The Boston business litigation that the Upper Crust pizza chain has become embroiled in appears to have more layers than a supreme.
Boston business lawyers have been closely following the case, which involves not only deep contention and division among owners, but also a federal investigation for possible violation of labor practices.
This dispute is a clear example of why the process of small business formation in Boston requires an experienced attorney. When everyone’s roles and responsibilities are clearly spelled out in corporate contracts, there is less of an issue later if those rules are violated.
This suit and counterclaim, both filed in the Suffolk Superior Court, pits the founder of the upscale pizza chain on one side and two co-owners on the other.
According to The Boston Globe, the two co-owners filed suit against the founder back in April. Those accusations included racking up some $750,000 worth of personal charges to the company’s account. One of those purchases included small airplane. They also say that he improperly used corporate checks to make a down payment on his personal home and falsely claimed that vacations to Nantucket and the Cayman Islands were business ventures. Additionally, they claim the founder’s wife was placed on the payroll, despite the fact that she was in no way employed at the company.
They contend that the founder’s spending was reckless and endangered the company’s chances at viability at a time when it could least afford it – as it was being investigated for violation of federal labor laws.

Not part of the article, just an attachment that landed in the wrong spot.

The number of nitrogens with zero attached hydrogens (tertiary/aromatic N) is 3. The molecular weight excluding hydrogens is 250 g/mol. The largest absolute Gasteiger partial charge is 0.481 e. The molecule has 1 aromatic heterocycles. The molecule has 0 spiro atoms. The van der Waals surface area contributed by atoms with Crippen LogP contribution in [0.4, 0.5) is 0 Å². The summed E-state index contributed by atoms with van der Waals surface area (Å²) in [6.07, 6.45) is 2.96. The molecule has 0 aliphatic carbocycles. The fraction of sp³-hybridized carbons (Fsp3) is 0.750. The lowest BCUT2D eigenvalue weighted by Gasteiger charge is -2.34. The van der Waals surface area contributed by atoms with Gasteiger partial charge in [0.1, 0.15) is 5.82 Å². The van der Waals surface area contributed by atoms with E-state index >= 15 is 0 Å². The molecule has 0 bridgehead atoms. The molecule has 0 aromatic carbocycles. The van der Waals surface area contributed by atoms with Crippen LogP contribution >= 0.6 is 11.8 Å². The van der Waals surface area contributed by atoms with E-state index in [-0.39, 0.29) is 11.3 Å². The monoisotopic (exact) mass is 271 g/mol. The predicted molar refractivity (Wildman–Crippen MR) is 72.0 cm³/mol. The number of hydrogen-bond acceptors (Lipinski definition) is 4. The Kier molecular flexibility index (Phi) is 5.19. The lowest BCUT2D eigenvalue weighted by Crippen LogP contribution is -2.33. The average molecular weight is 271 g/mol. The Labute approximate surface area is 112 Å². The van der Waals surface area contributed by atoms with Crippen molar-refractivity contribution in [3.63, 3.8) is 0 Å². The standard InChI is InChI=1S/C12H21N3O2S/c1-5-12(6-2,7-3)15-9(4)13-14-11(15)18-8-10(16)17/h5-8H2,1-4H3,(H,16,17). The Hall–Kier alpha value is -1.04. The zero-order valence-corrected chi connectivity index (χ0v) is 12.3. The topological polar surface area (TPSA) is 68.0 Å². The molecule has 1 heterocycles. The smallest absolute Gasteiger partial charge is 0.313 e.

The co-owners are requesting that the court leverage its power to force the founder to give up his stake in the business, which is roughly 45 percent, as well as all the related businesses. The co-owners currently hold 40 percent and 15 percent stake, respectively.
Also named in the suit are the founder’s wife, who the co-owners claim wrongfully accepted nearly $30,000 in paychecks from the company that she did not earn, and the former chief financial officer at the company, who is accused of illegally transferring funds to the founder.
While the founder has been placed on leave from the company, he has filed a counterclaim saying the two co-owners illegally seized control of the company and have harmed it, possibly irreparably, with their own lavish trips to casinos and island resorts.
Both sides say the other is lying.
Amid all of this is the ongoing investigation by the U.S. Department of Labor, following civil litigation that has been filed by several former employees who allege wage violations and mistreatment.
What’s more, the company owes roughly $150,000 in meals taxes that weren’t paid for 10 of its locations.
The company is reportedly looking for a settlement agreement with regard to the civil cases, though nothing has been formally announced.
The co-owners say that while the founder ripped off approximately $1 million, they each had to pour their own money – as well as some borrowed from relatives – to save the company from being forced to shutter its doors. It’s already had to close the location near Boston University just recently.
A Boston business law firm, The Brown Law Firm, LLC, has offices in Belmont and Boston. For a free and confidential consultation, call 617-489-0817 or contact us through this website.
Deep split at Upper Crust, By Jenn Abelson, The Boston Globe